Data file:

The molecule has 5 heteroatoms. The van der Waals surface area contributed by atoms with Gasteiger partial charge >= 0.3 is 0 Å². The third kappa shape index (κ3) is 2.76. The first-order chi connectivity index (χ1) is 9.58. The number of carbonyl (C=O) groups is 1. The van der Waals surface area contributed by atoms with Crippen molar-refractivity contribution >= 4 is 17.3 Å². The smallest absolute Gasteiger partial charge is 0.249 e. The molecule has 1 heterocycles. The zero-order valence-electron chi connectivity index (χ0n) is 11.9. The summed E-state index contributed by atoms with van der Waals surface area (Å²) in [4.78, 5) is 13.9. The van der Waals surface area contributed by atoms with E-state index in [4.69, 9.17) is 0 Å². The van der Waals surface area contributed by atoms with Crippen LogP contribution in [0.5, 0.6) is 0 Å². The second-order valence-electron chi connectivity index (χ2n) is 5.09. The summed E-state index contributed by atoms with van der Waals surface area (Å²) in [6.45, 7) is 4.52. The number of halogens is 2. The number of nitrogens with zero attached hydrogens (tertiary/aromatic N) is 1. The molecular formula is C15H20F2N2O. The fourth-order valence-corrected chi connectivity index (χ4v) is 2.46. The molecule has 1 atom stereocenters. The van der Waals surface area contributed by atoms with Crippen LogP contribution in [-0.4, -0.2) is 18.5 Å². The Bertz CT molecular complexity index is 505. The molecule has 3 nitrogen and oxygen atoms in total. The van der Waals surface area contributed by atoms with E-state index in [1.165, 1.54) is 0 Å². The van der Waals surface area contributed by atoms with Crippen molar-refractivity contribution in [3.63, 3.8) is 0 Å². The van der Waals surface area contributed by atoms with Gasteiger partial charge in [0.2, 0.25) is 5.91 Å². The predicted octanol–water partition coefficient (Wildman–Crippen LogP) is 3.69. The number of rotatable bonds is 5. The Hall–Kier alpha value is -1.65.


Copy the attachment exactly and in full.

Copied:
The molecule has 5 heteroatoms. The van der Waals surface area contributed by atoms with Gasteiger partial charge >= 0.3 is 0 Å². The third kappa shape index (κ3) is 2.76. The first-order chi connectivity index (χ1) is 9.58. The number of carbonyl (C=O) groups is 1. The van der Waals surface area contributed by atoms with Crippen molar-refractivity contribution >= 4 is 17.3 Å². The smallest absolute Gasteiger partial charge is 0.249 e. The molecule has 1 heterocycles. The zero-order valence-electron chi connectivity index (χ0n) is 11.9. The summed E-state index contributed by atoms with van der Waals surface area (Å²) in [4.78, 5) is 13.9. The van der Waals surface area contributed by atoms with E-state index in [4.69, 9.17) is 0 Å². The van der Waals surface area contributed by atoms with Crippen LogP contribution in [0.5, 0.6) is 0 Å². The second-order valence-electron chi connectivity index (χ2n) is 5.09. The summed E-state index contributed by atoms with van der Waals surface area (Å²) in [6.45, 7) is 4.52. The number of halogens is 2. The number of nitrogens with zero attached hydrogens (tertiary/aromatic N) is 1. The molecular formula is C15H20F2N2O. The fourth-order valence-corrected chi connectivity index (χ4v) is 2.46. The molecule has 1 atom stereocenters. The van der Waals surface area contributed by atoms with Crippen LogP contribution in [-0.4, -0.2) is 18.5 Å². The Bertz CT molecular complexity index is 505. The molecule has 3 nitrogen and oxygen atoms in total. The van der Waals surface area contributed by atoms with E-state index in [1.165, 1.54) is 0 Å². The van der Waals surface area contributed by atoms with Crippen molar-refractivity contribution in [3.63, 3.8) is 0 Å². The van der Waals surface area contributed by atoms with Gasteiger partial charge in [0.2, 0.25) is 5.91 Å². The predicted octanol–water partition coefficient (Wildman–Crippen LogP) is 3.69. The number of rotatable bonds is 5. The Hall–Kier alpha value is -1.65.